WOS 2 / Proceedings / Panels / Offene Infrastruktur / Open_Money / Felix Stalder / skript

Why money isn't all the same

Economists always tell us the same thing about money: it is a means of payment, a store of value, and an unit of account. Cold, stable, impersonal. This is a widely held opinion, also among cultural producers and artists. Gertrude Stein, for example, echoed it when she said: "Whether you like it or whether you do not, money is money and that is all there is about it". But money is a very complex and flexible thing. There is an intimate relationship between the forms of money that are in circulation and the kind of society through which it circulates. Money is at least as much cultural, social and political as it is economic.

The most dramatic example of this relationship is provided by global financial markets. Since the mid 1950s, a series of new instruments were introduced (along with selective deregulation) which had a profound impact on how these markets operate and their role in society at large.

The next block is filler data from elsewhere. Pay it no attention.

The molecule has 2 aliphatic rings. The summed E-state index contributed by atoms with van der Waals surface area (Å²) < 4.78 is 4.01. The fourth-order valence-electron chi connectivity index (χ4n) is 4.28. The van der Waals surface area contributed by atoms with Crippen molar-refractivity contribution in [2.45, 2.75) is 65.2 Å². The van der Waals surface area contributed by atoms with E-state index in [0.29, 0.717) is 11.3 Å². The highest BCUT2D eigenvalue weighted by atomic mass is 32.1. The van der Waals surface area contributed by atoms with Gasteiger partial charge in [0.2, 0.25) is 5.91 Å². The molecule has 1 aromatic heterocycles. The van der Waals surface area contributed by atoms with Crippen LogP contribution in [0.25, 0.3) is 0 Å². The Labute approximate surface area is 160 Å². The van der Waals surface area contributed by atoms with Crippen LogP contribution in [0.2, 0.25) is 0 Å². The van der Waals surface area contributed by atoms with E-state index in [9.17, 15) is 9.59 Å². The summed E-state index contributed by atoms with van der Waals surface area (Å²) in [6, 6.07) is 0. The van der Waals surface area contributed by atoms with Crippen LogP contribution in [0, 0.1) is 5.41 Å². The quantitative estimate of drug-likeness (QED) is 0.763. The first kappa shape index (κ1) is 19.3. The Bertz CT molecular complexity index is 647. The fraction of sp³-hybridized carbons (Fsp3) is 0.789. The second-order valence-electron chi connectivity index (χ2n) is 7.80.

New forms of money are likely to have a similarly profound impact on the development of the Internet. So far, the commercialization of the Internet has generated a backlash against its most progressive aspects. Above all, the sharing of information has come under attack from attempts to bolster the traditional copyright regime serving interests of the media conglomerates.

The current conflict pitting the "gift economy" against the "money economy" is one that the latter is bound to win, unless new forms of exchange are developed that can support a decentralized economy. Such developments must include new forms of money capable of supporting open exchange while still enabling content producers of all kinds to leave the repressive copyright regime behind and enter into new relationships with one another in their respective markets.

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